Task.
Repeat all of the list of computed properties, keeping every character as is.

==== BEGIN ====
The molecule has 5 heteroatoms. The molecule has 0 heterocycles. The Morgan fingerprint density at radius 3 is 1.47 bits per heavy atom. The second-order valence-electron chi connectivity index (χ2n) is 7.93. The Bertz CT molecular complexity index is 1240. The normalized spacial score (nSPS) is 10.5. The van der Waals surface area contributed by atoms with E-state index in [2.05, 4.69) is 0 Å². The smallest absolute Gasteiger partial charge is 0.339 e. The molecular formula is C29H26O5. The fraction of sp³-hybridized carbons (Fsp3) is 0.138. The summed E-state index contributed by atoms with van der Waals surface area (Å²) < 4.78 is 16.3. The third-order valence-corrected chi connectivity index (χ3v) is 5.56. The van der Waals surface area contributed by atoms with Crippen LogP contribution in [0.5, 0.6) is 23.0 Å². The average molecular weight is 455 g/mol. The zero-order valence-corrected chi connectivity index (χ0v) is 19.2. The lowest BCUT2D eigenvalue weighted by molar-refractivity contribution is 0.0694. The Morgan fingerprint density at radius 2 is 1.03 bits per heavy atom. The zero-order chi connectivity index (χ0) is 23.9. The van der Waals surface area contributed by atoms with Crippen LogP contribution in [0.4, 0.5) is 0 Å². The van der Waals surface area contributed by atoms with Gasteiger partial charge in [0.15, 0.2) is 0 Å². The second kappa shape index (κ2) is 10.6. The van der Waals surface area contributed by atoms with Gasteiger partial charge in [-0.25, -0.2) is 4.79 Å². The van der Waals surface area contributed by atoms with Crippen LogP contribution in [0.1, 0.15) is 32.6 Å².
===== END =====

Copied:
The molecule has 5 heteroatoms. The molecule has 0 heterocycles. The Morgan fingerprint density at radius 3 is 1.47 bits per heavy atom. The second-order valence-electron chi connectivity index (χ2n) is 7.93. The Bertz CT molecular complexity index is 1240. The normalized spacial score (nSPS) is 10.5. The van der Waals surface area contributed by atoms with E-state index in [2.05, 4.69) is 0 Å². The smallest absolute Gasteiger partial charge is 0.339 e. The molecular formula is C29H26O5. The fraction of sp³-hybridized carbons (Fsp3) is 0.138. The summed E-state index contributed by atoms with van der Waals surface area (Å²) < 4.78 is 16.3. The third-order valence-corrected chi connectivity index (χ3v) is 5.56. The van der Waals surface area contributed by atoms with Crippen LogP contribution in [0.5, 0.6) is 23.0 Å². The average molecular weight is 455 g/mol. The zero-order valence-corrected chi connectivity index (χ0v) is 19.2. The lowest BCUT2D eigenvalue weighted by molar-refractivity contribution is 0.0694. The Morgan fingerprint density at radius 2 is 1.03 bits per heavy atom. The zero-order chi connectivity index (χ0) is 23.9. The van der Waals surface area contributed by atoms with Crippen LogP contribution in [0.4, 0.5) is 0 Å². The van der Waals surface area contributed by atoms with Gasteiger partial charge in [0.15, 0.2) is 0 Å². The second kappa shape index (κ2) is 10.6. The van der Waals surface area contributed by atoms with Gasteiger partial charge in [-0.25, -0.2) is 4.79 Å². The van der Waals surface area contributed by atoms with Crippen LogP contribution in [0.1, 0.15) is 32.6 Å².